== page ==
Consider the following scenario…
Dr Finlay is the senior partner of the prosperous, well funded Lazy Acres Health Centre. it is situated close to a rundown housing estate in the otherwise very prosperous, and leafy London Borough of Southam. Dr Finlay has overseen the transformation of what started as a two-person GP practice that operated from cramped, substandard accommodation in 1980 to a seven partner operation with five additional assistance GPs and two nurses. Additionally the practice has an out of hours practice and accommodates some local NHS physiotherapy, counselling sessions, and has a blood testing facility. Dr Finlay and two of his partners also have impressive private patient portfolios.
Dr Finlay proudly refers to himself as being of the old school. He often waxes lyrical about his humble beginnings and is as proud of his school certificate and his parents having survived the combination of the 1930s depression, the blitz and post war rationing as he is of his considerable achievements as a doctor and businessmen.
Recognising that commercially speaking, Dr Finley has an excellent track record, until recently his partners tended to focus on their medical work and left him to do everything else. Partnership meetings were very brief affairs during which those attending would do little more than nod at the appropriate times.
Recently, the practice took on an eighth partner, Dr Sood, who is significantly younger than Dr Finley and the other partners. She enjoyed a privileged upbringing and is seen by many as a member of the liberal elite and her father and two uncles are all accomplished consultant paediatricians. There are those that consider that her Lazy Acres partnership is a stepping stone to greater things and that she has set her sights on becoming senior partner. She considers herself to be very progressive and unlike her older colleagues including Dr Finlay, she has warmly embraced new medical practices. Dr Sood considers that Dr Finley’s frequent lectures about saving costs and not making unnecessary hospital referrals are outdated and unprofessional.
Partnership meetings are not what they were. Dr Sood asks questions, wants to discuss things in detail and considers that proposals should be voted on. She questions a lot of the time honoured practices that her colleagues adhere to and on occasion speaks her mind. She attaches great importance to the implementation of good working practices and shows the support staff and nurses a level of consideration that they were not previously used to. Some of these staff remain steadfastly loyal to Dr Findley but others begin to criticise his autocratic manner. There are some heated disagreements about staff salaries and morale declines.
Dr Finlay who now regrets having taken on Dr Sood as a partner does not welcome her input. He realises that removing her would cost a great deal of money and instead, to counter what he has described as her “pernicious influence”, adopts a strategy of being argumentative and finding fault. Dr Sood responds in kind and unfortunately, on a number of occasions there are rows in the waiting room in full view of patients. One or two of the private patients ask Dr Finley “if everything is all right”.
As ostensibly loyal to Dr Finlay as they have been, the other partners realise that things cannot go on. The quality of the supporting staff’s work has declined and the discord between Dr Finlay and Dr Sood weighs heavily on their minds. Litigation is considered to be out of the question and other alternatives are considered.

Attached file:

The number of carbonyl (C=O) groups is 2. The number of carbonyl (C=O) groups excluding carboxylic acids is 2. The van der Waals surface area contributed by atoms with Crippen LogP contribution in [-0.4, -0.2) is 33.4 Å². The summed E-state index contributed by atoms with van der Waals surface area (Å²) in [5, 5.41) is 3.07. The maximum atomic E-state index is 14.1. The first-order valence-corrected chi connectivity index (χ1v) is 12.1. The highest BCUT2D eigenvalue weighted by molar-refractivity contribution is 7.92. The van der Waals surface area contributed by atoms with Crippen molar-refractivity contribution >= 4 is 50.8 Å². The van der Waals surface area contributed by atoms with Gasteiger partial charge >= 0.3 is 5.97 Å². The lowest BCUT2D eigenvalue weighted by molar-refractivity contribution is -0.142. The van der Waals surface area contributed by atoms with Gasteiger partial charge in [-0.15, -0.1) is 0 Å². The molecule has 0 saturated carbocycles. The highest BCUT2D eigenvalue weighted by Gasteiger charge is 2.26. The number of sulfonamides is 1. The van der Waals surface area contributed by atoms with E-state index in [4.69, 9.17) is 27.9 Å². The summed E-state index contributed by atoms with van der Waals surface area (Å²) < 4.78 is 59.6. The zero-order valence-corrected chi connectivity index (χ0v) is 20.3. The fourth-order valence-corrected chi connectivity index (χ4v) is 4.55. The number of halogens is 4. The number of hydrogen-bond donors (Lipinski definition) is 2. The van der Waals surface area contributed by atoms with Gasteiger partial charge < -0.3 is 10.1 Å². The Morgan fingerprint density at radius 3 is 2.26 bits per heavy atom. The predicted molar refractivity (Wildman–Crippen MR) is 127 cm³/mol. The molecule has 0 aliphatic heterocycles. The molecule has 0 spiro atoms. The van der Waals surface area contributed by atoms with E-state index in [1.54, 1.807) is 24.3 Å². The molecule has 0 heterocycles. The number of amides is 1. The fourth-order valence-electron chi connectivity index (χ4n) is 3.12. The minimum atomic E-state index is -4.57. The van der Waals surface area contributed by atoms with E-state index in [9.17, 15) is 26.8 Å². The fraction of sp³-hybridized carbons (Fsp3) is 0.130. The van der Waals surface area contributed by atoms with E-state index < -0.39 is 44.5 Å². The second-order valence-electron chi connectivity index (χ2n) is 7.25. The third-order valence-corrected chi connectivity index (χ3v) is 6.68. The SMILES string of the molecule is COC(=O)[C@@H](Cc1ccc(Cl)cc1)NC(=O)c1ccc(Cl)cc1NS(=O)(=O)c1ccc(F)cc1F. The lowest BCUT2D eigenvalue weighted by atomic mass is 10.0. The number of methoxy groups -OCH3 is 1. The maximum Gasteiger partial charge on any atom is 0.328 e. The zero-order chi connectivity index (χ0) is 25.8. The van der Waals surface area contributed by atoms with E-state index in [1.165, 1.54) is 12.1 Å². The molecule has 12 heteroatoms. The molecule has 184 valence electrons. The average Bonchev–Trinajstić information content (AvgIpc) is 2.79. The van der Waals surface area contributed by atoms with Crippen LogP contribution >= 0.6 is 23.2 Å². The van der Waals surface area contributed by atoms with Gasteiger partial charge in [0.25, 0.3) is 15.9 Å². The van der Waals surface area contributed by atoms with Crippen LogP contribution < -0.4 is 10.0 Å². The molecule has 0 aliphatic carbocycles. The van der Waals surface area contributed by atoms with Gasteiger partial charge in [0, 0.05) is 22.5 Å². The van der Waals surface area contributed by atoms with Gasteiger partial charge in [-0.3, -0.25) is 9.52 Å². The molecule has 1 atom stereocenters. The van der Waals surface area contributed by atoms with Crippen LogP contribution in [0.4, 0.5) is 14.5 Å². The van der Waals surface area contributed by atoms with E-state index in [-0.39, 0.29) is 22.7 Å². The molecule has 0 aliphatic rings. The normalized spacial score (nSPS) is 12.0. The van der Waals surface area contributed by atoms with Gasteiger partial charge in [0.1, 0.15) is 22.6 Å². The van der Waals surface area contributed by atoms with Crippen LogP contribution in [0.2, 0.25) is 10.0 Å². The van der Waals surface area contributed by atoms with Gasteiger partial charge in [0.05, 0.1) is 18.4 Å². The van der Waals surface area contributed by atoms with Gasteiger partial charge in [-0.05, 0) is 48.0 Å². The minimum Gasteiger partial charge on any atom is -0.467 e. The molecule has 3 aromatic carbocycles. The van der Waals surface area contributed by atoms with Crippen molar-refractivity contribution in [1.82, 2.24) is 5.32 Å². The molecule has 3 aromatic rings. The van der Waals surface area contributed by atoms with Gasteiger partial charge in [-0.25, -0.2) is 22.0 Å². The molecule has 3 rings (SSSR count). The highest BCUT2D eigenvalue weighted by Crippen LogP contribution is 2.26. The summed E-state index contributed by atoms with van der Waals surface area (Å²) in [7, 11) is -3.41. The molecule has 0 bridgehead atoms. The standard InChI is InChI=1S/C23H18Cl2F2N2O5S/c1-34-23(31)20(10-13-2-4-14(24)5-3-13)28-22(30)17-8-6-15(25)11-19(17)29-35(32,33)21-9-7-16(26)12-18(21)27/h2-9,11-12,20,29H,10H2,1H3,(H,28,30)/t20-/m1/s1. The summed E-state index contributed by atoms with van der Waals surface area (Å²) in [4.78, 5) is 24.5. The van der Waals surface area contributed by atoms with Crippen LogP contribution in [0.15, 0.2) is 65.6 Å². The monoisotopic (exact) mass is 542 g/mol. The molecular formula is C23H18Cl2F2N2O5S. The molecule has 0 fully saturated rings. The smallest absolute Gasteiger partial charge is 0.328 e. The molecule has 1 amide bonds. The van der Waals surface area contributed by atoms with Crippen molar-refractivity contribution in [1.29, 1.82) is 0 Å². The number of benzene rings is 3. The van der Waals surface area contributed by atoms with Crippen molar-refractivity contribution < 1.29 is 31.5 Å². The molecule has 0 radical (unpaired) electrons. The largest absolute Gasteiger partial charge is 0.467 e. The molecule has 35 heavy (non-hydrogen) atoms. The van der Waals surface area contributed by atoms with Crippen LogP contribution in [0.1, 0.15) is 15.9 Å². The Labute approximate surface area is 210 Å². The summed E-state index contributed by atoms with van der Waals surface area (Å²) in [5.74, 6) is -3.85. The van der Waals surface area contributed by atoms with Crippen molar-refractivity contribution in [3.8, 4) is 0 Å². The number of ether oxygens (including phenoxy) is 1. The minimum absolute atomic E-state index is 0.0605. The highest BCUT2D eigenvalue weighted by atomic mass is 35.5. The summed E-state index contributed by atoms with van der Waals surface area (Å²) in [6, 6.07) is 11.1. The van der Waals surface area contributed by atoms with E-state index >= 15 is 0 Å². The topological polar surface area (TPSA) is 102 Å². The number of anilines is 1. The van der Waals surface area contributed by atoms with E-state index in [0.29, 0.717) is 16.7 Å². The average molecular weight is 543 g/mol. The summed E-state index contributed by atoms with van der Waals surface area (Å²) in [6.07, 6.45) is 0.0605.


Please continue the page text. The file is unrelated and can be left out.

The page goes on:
One option would be to call in the local GP committee who could liaise and try and negotiate with Dr Finlay and Dr Sood. However, Dr Finlay in particular is very wary of this. There is no suggestion that anyone in his practice has broken the law or failed to follow any medical guidelines and he is concerned that he does not want any “interference from outsiders”. Also, his perception is that the GP committee that operates in his area is not truly independent.
Accordingly, Dr Finlay and Dr Sood agree to instruct a mediator. The mediation takes place on a Sunday when the practice is closed and very few people know that it is due to take place. With the benefit of them being able to listen to one another in the safe, confidential environment that their mediator, Martin, provides, Dr Finlay comes to realise that his recently acquired partner is a highly skilled and well motivated medical practitioner who is not a profligate troublemaker.
Equally, Dr Sood realises that her senior partner has a sound medical brain and also a commercial acumen that she lacks. She raises the subject of the “time honoured medical practices” and she is able to demonstrate that they are not only ineffective but also not cost effective, Martin is able to identify some significant common ground. He encourages the two doctors to discuss this at length and the net effect is that an informal but nonetheless genuine accord is reached. Dr Finlay agrees to review staff procedures and practices and much to Dr Sood’s surprise accepts that it would be beneficial for someone to undertake a complete review of the Lazy Acres working practices.
Martin then specifically suggests that that one of his colleagues who specialises in such matters and will take appropriate medical guidance, undertakes a review, a neutral evaluation, a suggestion that Dr. Finlay accedes to.
Martin’s reassurances about confidentiality and his complete impartiality have impressed Dr Finlay greatly. He also recognises that the combined cost of engaging Martin and his colleague is a fraction of what it might otherwise have been. Lazy Acres looks forward to a happy and successful 2017.
Principal Director of ASM PLUS, civil/commercial, workplace, employment, family and educational mediator and trainer with a judicial/legal background. He has knowledge and expertise in dispute resolution in a wide range of areas and disciplines and mediates online.